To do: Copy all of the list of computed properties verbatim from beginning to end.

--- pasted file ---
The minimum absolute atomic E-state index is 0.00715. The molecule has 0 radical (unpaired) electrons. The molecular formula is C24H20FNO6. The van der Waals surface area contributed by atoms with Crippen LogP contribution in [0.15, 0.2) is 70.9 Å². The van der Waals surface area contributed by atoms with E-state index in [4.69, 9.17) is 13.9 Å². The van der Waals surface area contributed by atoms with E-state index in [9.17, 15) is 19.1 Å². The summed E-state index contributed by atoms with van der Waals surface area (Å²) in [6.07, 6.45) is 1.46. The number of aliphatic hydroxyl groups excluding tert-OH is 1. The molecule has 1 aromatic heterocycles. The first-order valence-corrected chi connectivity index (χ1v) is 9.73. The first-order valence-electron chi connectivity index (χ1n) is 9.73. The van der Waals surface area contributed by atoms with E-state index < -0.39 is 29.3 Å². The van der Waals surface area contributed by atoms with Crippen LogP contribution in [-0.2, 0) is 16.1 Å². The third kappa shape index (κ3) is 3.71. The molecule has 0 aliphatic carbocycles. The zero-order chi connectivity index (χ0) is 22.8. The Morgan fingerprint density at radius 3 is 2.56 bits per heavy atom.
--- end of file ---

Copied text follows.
The minimum absolute atomic E-state index is 0.00715. The molecule has 0 radical (unpaired) electrons. The molecular formula is C24H20FNO6. The van der Waals surface area contributed by atoms with Crippen LogP contribution in [0.15, 0.2) is 70.9 Å². The van der Waals surface area contributed by atoms with E-state index in [4.69, 9.17) is 13.9 Å². The van der Waals surface area contributed by atoms with E-state index in [9.17, 15) is 19.1 Å². The summed E-state index contributed by atoms with van der Waals surface area (Å²) in [6.07, 6.45) is 1.46. The number of aliphatic hydroxyl groups excluding tert-OH is 1. The molecule has 1 aromatic heterocycles. The first-order valence-corrected chi connectivity index (χ1v) is 9.73. The first-order valence-electron chi connectivity index (χ1n) is 9.73. The van der Waals surface area contributed by atoms with E-state index < -0.39 is 29.3 Å². The van der Waals surface area contributed by atoms with Crippen LogP contribution in [-0.2, 0) is 16.1 Å². The third kappa shape index (κ3) is 3.71. The molecule has 0 aliphatic carbocycles. The zero-order chi connectivity index (χ0) is 22.8. The Morgan fingerprint density at radius 3 is 2.56 bits per heavy atom.